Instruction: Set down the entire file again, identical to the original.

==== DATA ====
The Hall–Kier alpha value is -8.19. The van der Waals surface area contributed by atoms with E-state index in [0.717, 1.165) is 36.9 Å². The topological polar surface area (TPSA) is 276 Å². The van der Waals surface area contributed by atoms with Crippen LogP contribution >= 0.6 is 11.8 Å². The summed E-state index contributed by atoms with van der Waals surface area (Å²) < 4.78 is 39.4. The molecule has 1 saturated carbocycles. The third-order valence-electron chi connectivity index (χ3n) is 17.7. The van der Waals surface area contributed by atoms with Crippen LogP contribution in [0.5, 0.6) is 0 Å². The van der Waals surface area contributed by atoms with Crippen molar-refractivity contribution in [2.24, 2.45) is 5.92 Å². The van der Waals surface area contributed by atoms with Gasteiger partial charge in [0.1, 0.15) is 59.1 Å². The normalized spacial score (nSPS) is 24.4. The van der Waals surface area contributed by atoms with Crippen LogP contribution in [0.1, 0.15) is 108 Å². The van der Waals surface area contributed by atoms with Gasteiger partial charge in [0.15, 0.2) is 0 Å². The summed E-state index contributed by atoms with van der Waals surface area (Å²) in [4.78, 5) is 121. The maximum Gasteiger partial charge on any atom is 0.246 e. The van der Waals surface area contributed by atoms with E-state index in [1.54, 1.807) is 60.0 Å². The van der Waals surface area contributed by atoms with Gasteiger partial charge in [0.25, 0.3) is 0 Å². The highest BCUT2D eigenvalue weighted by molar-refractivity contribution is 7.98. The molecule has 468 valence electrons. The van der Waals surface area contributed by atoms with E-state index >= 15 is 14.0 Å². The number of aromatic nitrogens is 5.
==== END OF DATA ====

The Hall–Kier alpha value is -8.19. The van der Waals surface area contributed by atoms with E-state index in [0.717, 1.165) is 36.9 Å². The topological polar surface area (TPSA) is 276 Å². The van der Waals surface area contributed by atoms with Crippen LogP contribution >= 0.6 is 11.8 Å². The summed E-state index contributed by atoms with van der Waals surface area (Å²) < 4.78 is 39.4. The molecule has 1 saturated carbocycles. The third-order valence-electron chi connectivity index (χ3n) is 17.7. The van der Waals surface area contributed by atoms with Crippen LogP contribution in [0.5, 0.6) is 0 Å². The van der Waals surface area contributed by atoms with Crippen molar-refractivity contribution in [2.24, 2.45) is 5.92 Å². The van der Waals surface area contributed by atoms with Gasteiger partial charge in [0.1, 0.15) is 59.1 Å². The normalized spacial score (nSPS) is 24.4. The van der Waals surface area contributed by atoms with Crippen LogP contribution in [0.1, 0.15) is 108 Å². The van der Waals surface area contributed by atoms with Gasteiger partial charge in [0.15, 0.2) is 0 Å². The summed E-state index contributed by atoms with van der Waals surface area (Å²) in [4.78, 5) is 121. The maximum Gasteiger partial charge on any atom is 0.246 e. The van der Waals surface area contributed by atoms with E-state index in [1.54, 1.807) is 60.0 Å². The van der Waals surface area contributed by atoms with Gasteiger partial charge in [0.25, 0.3) is 0 Å². The highest BCUT2D eigenvalue weighted by molar-refractivity contribution is 7.98. The molecule has 468 valence electrons. The van der Waals surface area contributed by atoms with E-state index >= 15 is 14.0 Å². The number of aromatic nitrogens is 5.